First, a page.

A wife comes home from a business trip to discover hubby holding a blow-up doll wearing her dress. Is it kinky sex or is there a simpler explanation?
St. Albert Theatre Troupe’s second play of the season, Buying the Moose, is a comedy of errors that refines the art of miscommunication.
London, Ontario playwright Michael Wilmott has developed the perfect opening into what could turn out to be one of the company’s funniest shows of the season.
Directed by Jeffrey Bannister, the play deals with the way men and women communicate or miscommunicate with each other.
Wilmott pares the debate down to two couples – one in turmoil, the other unwittingly snared in the squabble.
“The two men spend the play trying to figure out what went wrong and the two women try to figure out what is wrong with men,” said director Jeffrey Bannister.
Bannister is a St. Albert resident whose Paul Kane High directed play Hope and Mercy won “four Bests” at the One-Act Festival.
“When I read Buying the Moose, I saw little bits of myself in all the characters. They are very real people you could run into. And I really liked the script. It was very well crafted,” Bannister added.
In a comedy, a director can chose to present any number of visions.
“I wanted to give the characters dignity and humanity. I could have done it slapstick or with cartoonish characters, but I think the real humour comes from treating them like people, not cartoon characters.”
Julio Matea plays Rob, the hapless husband.
“His facial expressions and energy are a dream. And he has a great sense of humour. You can empathize with him. He plays an everyday Joe caught up in something beyond his understanding. He’s a well-meaning man trying to do everything to make it right.”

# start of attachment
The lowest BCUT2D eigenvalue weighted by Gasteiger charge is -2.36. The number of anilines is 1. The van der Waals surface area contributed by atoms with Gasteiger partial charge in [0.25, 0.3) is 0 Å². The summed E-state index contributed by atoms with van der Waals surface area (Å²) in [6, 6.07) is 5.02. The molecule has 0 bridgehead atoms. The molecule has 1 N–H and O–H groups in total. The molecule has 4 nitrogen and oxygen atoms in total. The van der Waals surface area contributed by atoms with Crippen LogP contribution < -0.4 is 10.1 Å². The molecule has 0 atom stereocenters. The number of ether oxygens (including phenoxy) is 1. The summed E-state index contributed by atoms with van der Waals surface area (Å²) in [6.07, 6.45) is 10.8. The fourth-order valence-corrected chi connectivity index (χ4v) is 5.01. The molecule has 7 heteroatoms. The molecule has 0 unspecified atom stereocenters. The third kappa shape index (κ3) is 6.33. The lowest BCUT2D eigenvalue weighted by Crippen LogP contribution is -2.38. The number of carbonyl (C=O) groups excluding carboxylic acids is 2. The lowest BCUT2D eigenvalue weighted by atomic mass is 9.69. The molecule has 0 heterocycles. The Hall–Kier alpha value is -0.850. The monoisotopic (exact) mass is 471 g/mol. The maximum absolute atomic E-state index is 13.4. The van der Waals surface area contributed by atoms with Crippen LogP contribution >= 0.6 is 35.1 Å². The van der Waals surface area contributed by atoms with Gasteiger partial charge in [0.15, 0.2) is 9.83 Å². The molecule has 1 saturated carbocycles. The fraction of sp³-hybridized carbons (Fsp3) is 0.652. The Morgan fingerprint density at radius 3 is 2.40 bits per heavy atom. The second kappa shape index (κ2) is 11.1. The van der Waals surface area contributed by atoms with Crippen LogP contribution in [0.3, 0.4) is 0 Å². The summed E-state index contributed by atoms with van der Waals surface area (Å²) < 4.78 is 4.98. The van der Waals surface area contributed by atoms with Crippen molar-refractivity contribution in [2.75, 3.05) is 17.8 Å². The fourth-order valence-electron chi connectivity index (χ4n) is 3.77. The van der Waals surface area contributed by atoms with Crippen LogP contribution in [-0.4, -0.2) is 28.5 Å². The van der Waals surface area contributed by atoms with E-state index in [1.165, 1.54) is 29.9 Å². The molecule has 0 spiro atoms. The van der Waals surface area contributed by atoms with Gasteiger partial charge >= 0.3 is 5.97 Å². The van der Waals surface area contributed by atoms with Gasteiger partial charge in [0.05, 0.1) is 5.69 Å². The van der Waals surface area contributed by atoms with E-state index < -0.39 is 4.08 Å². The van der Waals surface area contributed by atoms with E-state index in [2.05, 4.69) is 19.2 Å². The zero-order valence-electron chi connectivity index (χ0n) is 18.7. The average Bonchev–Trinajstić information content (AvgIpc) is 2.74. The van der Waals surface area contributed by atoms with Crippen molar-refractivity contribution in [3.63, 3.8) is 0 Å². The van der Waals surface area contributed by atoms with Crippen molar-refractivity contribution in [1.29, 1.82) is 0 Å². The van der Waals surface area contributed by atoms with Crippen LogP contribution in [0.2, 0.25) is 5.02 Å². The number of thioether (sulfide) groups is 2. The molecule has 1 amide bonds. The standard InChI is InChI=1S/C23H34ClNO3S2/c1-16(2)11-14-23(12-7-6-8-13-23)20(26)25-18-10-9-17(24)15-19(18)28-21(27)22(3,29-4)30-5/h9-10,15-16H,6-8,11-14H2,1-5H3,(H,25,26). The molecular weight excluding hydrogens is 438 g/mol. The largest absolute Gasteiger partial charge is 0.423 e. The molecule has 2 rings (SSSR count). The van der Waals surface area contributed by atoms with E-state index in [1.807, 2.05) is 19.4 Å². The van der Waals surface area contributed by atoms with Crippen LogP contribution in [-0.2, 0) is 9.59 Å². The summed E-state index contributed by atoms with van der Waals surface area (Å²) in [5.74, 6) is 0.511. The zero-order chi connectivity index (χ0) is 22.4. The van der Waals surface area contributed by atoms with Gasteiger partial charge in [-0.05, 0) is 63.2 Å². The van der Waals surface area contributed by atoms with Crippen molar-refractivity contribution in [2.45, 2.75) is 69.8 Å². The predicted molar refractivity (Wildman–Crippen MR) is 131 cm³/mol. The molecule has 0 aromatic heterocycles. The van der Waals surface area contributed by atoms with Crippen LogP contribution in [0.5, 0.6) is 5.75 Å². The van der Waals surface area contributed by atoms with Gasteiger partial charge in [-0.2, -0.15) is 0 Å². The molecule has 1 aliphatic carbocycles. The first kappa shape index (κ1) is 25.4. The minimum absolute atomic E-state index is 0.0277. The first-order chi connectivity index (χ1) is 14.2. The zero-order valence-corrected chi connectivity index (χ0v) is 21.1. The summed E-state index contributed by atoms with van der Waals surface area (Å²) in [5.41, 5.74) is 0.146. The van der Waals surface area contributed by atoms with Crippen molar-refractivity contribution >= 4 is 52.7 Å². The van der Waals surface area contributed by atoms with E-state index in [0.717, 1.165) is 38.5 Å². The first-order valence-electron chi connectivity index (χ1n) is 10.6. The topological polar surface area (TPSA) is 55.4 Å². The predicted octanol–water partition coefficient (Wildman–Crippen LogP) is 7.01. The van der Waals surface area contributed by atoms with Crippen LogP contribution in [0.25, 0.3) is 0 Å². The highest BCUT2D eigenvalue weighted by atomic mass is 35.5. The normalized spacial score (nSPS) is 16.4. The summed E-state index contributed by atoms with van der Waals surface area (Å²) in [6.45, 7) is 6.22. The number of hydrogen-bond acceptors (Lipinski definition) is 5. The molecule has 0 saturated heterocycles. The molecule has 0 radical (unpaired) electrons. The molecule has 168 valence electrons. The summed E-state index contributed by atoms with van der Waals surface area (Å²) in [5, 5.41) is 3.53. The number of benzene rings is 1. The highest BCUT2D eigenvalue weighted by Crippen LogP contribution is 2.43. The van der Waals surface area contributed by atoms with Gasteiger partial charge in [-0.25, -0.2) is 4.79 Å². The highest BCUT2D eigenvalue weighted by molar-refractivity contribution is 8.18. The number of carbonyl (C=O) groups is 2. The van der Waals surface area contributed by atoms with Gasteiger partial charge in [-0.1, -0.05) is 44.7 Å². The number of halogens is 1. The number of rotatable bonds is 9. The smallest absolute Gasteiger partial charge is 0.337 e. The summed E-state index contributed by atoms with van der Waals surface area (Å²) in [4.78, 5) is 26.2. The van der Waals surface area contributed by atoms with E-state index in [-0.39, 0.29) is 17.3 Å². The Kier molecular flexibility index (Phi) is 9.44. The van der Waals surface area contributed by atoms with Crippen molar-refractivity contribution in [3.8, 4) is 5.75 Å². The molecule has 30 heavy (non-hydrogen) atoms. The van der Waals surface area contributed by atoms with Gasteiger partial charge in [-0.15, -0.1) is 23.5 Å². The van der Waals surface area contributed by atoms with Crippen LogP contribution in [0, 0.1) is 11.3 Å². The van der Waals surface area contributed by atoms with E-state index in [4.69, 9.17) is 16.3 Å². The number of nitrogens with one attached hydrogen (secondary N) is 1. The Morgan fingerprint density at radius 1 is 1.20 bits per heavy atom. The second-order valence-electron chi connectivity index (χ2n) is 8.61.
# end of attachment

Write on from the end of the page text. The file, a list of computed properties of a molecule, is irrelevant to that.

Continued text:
Michelle Valentia plays Betty, the horror-struck wife who isn’t quite sure if she’s married a pervert.
“Betty is five years into the marriage. She loves her husband. But she’s also strait-laced and has an edge.”
Rob confides in his brother Greg, played by Ramev Fawzy, who tries to ferret what really happened.
“Greg is the older brother and like any older brother, he never lets you live down a mistake. He tries to pry and constantly busts Rob’s balls.”
Meanwhile, Cheryl (Greg’s wife), played by Shelby Bryan offers Betty a shoulder to cry on.
“Shelby has a very maternal, calm demeanour. Betty is all fire. Cheryl is the calming force.”
Buying the Moose is clearly an outrageous situation that highlights the different mentalities of the sexes.
“What makes this play special is how the actors deliver their characters. I don’t know if I could have it with anyone else.”
Buying the Moose
St. Albert Theatre Troupe
Feb 16 to 18, 23 to 25 and March 2 to 4
Kinsmen Banquet Hall
47 Riel Dr.
Tickets: $55 regular, $50 seniors and students
Call 780-222-0102 or visit www.stalbertheatre.com